The final meal in Egypt was spent just like the first: with Drs. Frahim, Ibrahim, and Mohammad. All of whom made me a part of the faculty at Suez Canal University. My thanks to each of them, to the entire Faculty and to each of my students. I was very fortunate in that rather than having 150 students I really had 150 Arabic instructors. My thanks for all you have learned and for all you have taught me.

May 4, 2011

As advertised, the cab ride to the Ministry of Education was totally uneventful. Meeting was the idea of Noha Labib who is actually the Academic Programs Manager for Microsoft and is, without question, one of the most knowledgeable, energetic and focused educators with whom I have had the privilege of association. I cannot imagine anyone who would not be caught up in her enthusiasm. So there we were having tea with the shakers and movers of Egyptian education. It was a thoroughly productive and lengthy session. People with vision are beginning to emerge and it is truly an exciting time in Egypt.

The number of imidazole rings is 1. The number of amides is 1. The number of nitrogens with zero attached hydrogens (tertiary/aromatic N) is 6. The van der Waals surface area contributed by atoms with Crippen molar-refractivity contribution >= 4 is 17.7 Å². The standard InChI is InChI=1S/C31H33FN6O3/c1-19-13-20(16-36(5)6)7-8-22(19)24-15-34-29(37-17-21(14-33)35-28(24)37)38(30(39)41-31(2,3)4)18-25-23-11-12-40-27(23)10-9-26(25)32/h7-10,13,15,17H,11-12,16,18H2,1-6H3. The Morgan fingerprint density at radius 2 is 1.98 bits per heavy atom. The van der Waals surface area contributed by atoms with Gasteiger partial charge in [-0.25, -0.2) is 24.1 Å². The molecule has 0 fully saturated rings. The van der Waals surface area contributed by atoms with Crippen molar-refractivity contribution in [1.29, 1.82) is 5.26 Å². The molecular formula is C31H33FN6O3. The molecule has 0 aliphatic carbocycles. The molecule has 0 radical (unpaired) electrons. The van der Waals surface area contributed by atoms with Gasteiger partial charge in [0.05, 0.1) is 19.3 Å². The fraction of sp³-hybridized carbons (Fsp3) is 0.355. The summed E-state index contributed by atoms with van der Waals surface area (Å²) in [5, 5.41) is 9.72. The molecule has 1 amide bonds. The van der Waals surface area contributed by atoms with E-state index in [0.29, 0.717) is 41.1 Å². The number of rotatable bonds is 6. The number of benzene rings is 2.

After the meeting I sort of roamed around the old downtown area doing more looking than shopping. While wondering wherever I actually stumbled upon a familiar place. The Café Riche. Jose Llanes and I were introduced to this place by Dr. Ali Sweezi, a fine arts professor at Suez Canal University. The Café is a watering hole for the fine arts folks and has been such for a long long time. While there I noted a bearded, long haired American debating philosophical thought with a young woman whose ethnicity was a complete mystery (since we were close to the downtown campus of the American University Cairo, I assumed they were from there). On a lighter note, there was a table of French people and one man insisted on complaining about some sort of food problem. It struck me as humorous that someone who might willingly eat snails and patties of frog grass would complain about food. That was the end of a delightful day.